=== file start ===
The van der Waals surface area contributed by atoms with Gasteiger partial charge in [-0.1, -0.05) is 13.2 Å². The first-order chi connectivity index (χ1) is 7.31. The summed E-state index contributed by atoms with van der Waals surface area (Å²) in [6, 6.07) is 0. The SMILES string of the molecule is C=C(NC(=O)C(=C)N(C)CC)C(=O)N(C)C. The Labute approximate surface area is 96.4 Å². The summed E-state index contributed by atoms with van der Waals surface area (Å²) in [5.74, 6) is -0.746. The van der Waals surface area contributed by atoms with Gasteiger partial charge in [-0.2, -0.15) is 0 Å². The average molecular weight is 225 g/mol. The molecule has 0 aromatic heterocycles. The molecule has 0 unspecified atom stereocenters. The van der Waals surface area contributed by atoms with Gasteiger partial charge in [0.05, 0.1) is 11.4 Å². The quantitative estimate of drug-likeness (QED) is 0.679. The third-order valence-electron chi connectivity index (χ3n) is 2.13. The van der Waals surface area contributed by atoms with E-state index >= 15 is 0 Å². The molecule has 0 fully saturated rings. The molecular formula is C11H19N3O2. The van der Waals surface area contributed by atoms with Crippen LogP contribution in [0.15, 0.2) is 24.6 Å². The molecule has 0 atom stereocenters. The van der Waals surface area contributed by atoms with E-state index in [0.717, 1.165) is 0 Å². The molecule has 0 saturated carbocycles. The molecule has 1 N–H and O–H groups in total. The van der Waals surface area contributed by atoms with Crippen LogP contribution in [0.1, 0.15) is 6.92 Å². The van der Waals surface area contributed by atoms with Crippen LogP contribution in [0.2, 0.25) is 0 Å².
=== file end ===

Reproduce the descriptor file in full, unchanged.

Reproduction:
The van der Waals surface area contributed by atoms with Gasteiger partial charge in [-0.1, -0.05) is 13.2 Å². The first-order chi connectivity index (χ1) is 7.31. The summed E-state index contributed by atoms with van der Waals surface area (Å²) in [6, 6.07) is 0. The SMILES string of the molecule is C=C(NC(=O)C(=C)N(C)CC)C(=O)N(C)C. The Labute approximate surface area is 96.4 Å². The summed E-state index contributed by atoms with van der Waals surface area (Å²) in [5.74, 6) is -0.746. The van der Waals surface area contributed by atoms with Gasteiger partial charge in [-0.2, -0.15) is 0 Å². The average molecular weight is 225 g/mol. The molecule has 0 aromatic heterocycles. The molecule has 0 unspecified atom stereocenters. The van der Waals surface area contributed by atoms with Gasteiger partial charge in [0.05, 0.1) is 11.4 Å². The quantitative estimate of drug-likeness (QED) is 0.679. The third-order valence-electron chi connectivity index (χ3n) is 2.13. The van der Waals surface area contributed by atoms with E-state index >= 15 is 0 Å². The molecule has 0 fully saturated rings. The molecular formula is C11H19N3O2. The van der Waals surface area contributed by atoms with Crippen LogP contribution in [0.15, 0.2) is 24.6 Å². The molecule has 0 atom stereocenters. The van der Waals surface area contributed by atoms with E-state index in [0.717, 1.165) is 0 Å². The molecule has 0 saturated carbocycles. The molecule has 1 N–H and O–H groups in total. The van der Waals surface area contributed by atoms with Crippen LogP contribution in [0.1, 0.15) is 6.92 Å². The van der Waals surface area contributed by atoms with Crippen LogP contribution in [0.2, 0.25) is 0 Å².